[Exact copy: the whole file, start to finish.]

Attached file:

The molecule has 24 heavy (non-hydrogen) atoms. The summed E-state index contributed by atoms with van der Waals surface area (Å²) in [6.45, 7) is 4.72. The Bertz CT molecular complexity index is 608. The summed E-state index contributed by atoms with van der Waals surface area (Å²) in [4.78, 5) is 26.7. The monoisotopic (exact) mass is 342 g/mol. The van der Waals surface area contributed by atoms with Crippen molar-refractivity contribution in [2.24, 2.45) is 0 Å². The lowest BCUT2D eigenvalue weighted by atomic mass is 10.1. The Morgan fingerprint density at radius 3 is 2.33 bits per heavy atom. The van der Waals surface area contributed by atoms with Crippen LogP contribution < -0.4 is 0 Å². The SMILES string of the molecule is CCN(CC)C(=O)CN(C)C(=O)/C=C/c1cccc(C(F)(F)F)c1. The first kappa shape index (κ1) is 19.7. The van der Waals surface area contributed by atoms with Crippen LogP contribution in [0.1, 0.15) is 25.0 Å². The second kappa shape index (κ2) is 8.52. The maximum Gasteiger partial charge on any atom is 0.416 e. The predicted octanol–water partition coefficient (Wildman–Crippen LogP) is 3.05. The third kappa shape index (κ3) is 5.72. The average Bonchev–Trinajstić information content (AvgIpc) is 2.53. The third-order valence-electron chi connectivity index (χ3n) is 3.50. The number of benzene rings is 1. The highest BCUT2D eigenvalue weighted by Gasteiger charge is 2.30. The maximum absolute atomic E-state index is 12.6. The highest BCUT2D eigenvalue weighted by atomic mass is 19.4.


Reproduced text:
The molecule has 24 heavy (non-hydrogen) atoms. The summed E-state index contributed by atoms with van der Waals surface area (Å²) in [6.45, 7) is 4.72. The Bertz CT molecular complexity index is 608. The summed E-state index contributed by atoms with van der Waals surface area (Å²) in [4.78, 5) is 26.7. The monoisotopic (exact) mass is 342 g/mol. The van der Waals surface area contributed by atoms with Crippen molar-refractivity contribution in [2.24, 2.45) is 0 Å². The lowest BCUT2D eigenvalue weighted by atomic mass is 10.1. The Morgan fingerprint density at radius 3 is 2.33 bits per heavy atom. The van der Waals surface area contributed by atoms with Crippen LogP contribution < -0.4 is 0 Å². The SMILES string of the molecule is CCN(CC)C(=O)CN(C)C(=O)/C=C/c1cccc(C(F)(F)F)c1. The first kappa shape index (κ1) is 19.7. The van der Waals surface area contributed by atoms with Crippen LogP contribution in [0.1, 0.15) is 25.0 Å². The second kappa shape index (κ2) is 8.52. The maximum Gasteiger partial charge on any atom is 0.416 e. The predicted octanol–water partition coefficient (Wildman–Crippen LogP) is 3.05. The third kappa shape index (κ3) is 5.72. The average Bonchev–Trinajstić information content (AvgIpc) is 2.53. The third-order valence-electron chi connectivity index (χ3n) is 3.50. The number of benzene rings is 1. The highest BCUT2D eigenvalue weighted by Gasteiger charge is 2.30. The maximum absolute atomic E-state index is 12.6. The highest BCUT2D eigenvalue weighted by atomic mass is 19.4.